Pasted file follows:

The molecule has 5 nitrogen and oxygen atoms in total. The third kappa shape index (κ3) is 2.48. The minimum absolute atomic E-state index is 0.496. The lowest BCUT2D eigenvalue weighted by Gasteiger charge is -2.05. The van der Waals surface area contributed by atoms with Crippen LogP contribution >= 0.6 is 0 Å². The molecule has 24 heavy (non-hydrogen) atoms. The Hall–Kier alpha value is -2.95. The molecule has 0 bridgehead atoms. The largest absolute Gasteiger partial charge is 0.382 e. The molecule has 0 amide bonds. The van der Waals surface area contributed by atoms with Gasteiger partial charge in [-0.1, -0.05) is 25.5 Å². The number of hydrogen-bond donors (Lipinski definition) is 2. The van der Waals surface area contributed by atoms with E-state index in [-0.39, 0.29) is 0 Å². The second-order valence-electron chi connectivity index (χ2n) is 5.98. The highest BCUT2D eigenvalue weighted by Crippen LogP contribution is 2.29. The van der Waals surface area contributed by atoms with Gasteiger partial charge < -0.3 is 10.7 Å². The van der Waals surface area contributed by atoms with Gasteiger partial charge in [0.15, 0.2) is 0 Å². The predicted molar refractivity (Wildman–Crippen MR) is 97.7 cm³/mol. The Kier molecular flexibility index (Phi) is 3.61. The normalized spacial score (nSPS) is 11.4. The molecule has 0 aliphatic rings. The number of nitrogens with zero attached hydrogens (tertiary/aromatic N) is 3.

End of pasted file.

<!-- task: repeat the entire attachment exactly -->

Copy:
The molecule has 5 nitrogen and oxygen atoms in total. The third kappa shape index (κ3) is 2.48. The minimum absolute atomic E-state index is 0.496. The lowest BCUT2D eigenvalue weighted by Gasteiger charge is -2.05. The van der Waals surface area contributed by atoms with Crippen LogP contribution >= 0.6 is 0 Å². The molecule has 24 heavy (non-hydrogen) atoms. The Hall–Kier alpha value is -2.95. The molecule has 0 bridgehead atoms. The largest absolute Gasteiger partial charge is 0.382 e. The molecule has 0 amide bonds. The van der Waals surface area contributed by atoms with Gasteiger partial charge in [-0.1, -0.05) is 25.5 Å². The number of hydrogen-bond donors (Lipinski definition) is 2. The van der Waals surface area contributed by atoms with E-state index in [-0.39, 0.29) is 0 Å². The second-order valence-electron chi connectivity index (χ2n) is 5.98. The highest BCUT2D eigenvalue weighted by Crippen LogP contribution is 2.29. The van der Waals surface area contributed by atoms with Gasteiger partial charge < -0.3 is 10.7 Å². The van der Waals surface area contributed by atoms with Gasteiger partial charge in [0.15, 0.2) is 0 Å². The predicted molar refractivity (Wildman–Crippen MR) is 97.7 cm³/mol. The Kier molecular flexibility index (Phi) is 3.61. The normalized spacial score (nSPS) is 11.4. The molecule has 0 aliphatic rings. The number of nitrogens with zero attached hydrogens (tertiary/aromatic N) is 3.